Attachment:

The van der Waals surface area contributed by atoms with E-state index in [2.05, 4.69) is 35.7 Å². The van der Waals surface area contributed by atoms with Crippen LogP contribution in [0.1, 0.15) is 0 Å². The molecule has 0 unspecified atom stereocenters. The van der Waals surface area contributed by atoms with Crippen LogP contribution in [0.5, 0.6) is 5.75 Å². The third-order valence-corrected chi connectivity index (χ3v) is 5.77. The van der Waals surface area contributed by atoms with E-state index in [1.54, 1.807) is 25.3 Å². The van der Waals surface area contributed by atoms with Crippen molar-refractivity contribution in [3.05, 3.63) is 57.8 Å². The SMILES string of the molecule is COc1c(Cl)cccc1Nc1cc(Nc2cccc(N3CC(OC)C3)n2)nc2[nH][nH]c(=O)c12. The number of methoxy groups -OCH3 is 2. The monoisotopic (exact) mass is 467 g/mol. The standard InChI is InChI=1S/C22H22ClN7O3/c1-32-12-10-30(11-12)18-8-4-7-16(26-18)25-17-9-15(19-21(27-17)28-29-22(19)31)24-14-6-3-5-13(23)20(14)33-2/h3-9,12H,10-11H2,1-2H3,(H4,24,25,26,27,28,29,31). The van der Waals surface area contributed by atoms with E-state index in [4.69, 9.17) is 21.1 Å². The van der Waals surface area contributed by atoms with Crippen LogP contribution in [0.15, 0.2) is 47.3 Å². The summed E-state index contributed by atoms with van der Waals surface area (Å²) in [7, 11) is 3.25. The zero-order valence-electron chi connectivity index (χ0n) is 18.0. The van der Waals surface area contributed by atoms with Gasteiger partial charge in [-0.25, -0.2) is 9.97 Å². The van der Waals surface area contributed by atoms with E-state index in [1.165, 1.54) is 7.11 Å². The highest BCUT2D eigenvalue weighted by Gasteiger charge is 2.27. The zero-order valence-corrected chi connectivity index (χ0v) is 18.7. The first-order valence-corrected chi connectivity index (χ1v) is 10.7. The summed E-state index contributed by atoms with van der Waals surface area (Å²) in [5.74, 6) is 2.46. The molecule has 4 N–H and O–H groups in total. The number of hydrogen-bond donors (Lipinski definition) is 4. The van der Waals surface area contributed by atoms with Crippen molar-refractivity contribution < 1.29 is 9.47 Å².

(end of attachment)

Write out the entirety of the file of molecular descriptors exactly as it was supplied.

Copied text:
The van der Waals surface area contributed by atoms with E-state index in [2.05, 4.69) is 35.7 Å². The van der Waals surface area contributed by atoms with Crippen LogP contribution in [0.1, 0.15) is 0 Å². The molecule has 0 unspecified atom stereocenters. The van der Waals surface area contributed by atoms with Crippen LogP contribution in [0.5, 0.6) is 5.75 Å². The third-order valence-corrected chi connectivity index (χ3v) is 5.77. The van der Waals surface area contributed by atoms with E-state index in [1.54, 1.807) is 25.3 Å². The van der Waals surface area contributed by atoms with Crippen molar-refractivity contribution in [3.05, 3.63) is 57.8 Å². The SMILES string of the molecule is COc1c(Cl)cccc1Nc1cc(Nc2cccc(N3CC(OC)C3)n2)nc2[nH][nH]c(=O)c12. The number of methoxy groups -OCH3 is 2. The monoisotopic (exact) mass is 467 g/mol. The standard InChI is InChI=1S/C22H22ClN7O3/c1-32-12-10-30(11-12)18-8-4-7-16(26-18)25-17-9-15(19-21(27-17)28-29-22(19)31)24-14-6-3-5-13(23)20(14)33-2/h3-9,12H,10-11H2,1-2H3,(H4,24,25,26,27,28,29,31). The van der Waals surface area contributed by atoms with E-state index in [4.69, 9.17) is 21.1 Å². The van der Waals surface area contributed by atoms with Crippen LogP contribution in [0.15, 0.2) is 47.3 Å². The summed E-state index contributed by atoms with van der Waals surface area (Å²) in [7, 11) is 3.25. The zero-order valence-electron chi connectivity index (χ0n) is 18.0. The van der Waals surface area contributed by atoms with Gasteiger partial charge in [-0.25, -0.2) is 9.97 Å². The van der Waals surface area contributed by atoms with E-state index in [1.165, 1.54) is 7.11 Å². The highest BCUT2D eigenvalue weighted by Gasteiger charge is 2.27. The zero-order valence-corrected chi connectivity index (χ0v) is 18.7. The first-order valence-corrected chi connectivity index (χ1v) is 10.7. The summed E-state index contributed by atoms with van der Waals surface area (Å²) in [5.74, 6) is 2.46. The molecule has 4 N–H and O–H groups in total. The number of hydrogen-bond donors (Lipinski definition) is 4. The van der Waals surface area contributed by atoms with Crippen molar-refractivity contribution < 1.29 is 9.47 Å².